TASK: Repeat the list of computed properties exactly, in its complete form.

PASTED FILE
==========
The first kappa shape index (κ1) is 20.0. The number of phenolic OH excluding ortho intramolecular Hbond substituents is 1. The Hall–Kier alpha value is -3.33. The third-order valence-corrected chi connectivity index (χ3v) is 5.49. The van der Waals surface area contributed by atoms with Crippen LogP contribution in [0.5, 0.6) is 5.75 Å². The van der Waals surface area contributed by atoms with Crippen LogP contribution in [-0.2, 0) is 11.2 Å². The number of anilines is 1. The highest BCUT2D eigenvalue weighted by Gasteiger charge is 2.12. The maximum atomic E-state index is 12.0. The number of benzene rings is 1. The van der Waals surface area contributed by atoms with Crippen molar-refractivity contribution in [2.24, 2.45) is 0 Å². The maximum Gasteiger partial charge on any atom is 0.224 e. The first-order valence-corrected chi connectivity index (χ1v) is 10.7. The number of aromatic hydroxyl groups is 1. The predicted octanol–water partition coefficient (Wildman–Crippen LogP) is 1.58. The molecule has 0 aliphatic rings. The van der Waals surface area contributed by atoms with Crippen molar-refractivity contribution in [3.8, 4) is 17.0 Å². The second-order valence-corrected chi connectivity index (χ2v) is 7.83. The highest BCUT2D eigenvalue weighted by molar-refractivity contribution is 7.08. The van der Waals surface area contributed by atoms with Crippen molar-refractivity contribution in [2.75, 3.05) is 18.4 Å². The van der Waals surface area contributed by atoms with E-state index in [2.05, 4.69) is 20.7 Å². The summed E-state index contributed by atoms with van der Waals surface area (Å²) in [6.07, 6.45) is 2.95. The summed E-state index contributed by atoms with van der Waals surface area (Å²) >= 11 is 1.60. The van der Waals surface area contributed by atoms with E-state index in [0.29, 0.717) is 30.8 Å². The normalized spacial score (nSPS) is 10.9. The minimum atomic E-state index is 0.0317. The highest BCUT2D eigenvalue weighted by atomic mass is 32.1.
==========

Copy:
The first kappa shape index (κ1) is 20.0. The number of phenolic OH excluding ortho intramolecular Hbond substituents is 1. The Hall–Kier alpha value is -3.33. The third-order valence-corrected chi connectivity index (χ3v) is 5.49. The van der Waals surface area contributed by atoms with Crippen LogP contribution in [0.5, 0.6) is 5.75 Å². The van der Waals surface area contributed by atoms with Crippen LogP contribution in [-0.2, 0) is 11.2 Å². The number of anilines is 1. The highest BCUT2D eigenvalue weighted by Gasteiger charge is 2.12. The maximum atomic E-state index is 12.0. The number of benzene rings is 1. The van der Waals surface area contributed by atoms with Crippen molar-refractivity contribution in [2.24, 2.45) is 0 Å². The maximum Gasteiger partial charge on any atom is 0.224 e. The first-order valence-corrected chi connectivity index (χ1v) is 10.7. The number of aromatic hydroxyl groups is 1. The predicted octanol–water partition coefficient (Wildman–Crippen LogP) is 1.58. The molecule has 0 aliphatic rings. The van der Waals surface area contributed by atoms with Crippen molar-refractivity contribution in [3.8, 4) is 17.0 Å². The second-order valence-corrected chi connectivity index (χ2v) is 7.83. The highest BCUT2D eigenvalue weighted by molar-refractivity contribution is 7.08. The van der Waals surface area contributed by atoms with Crippen molar-refractivity contribution in [2.75, 3.05) is 18.4 Å². The van der Waals surface area contributed by atoms with E-state index in [2.05, 4.69) is 20.7 Å². The summed E-state index contributed by atoms with van der Waals surface area (Å²) in [6.07, 6.45) is 2.95. The summed E-state index contributed by atoms with van der Waals surface area (Å²) >= 11 is 1.60. The van der Waals surface area contributed by atoms with E-state index in [0.29, 0.717) is 30.8 Å². The normalized spacial score (nSPS) is 10.9. The minimum atomic E-state index is 0.0317. The highest BCUT2D eigenvalue weighted by atomic mass is 32.1.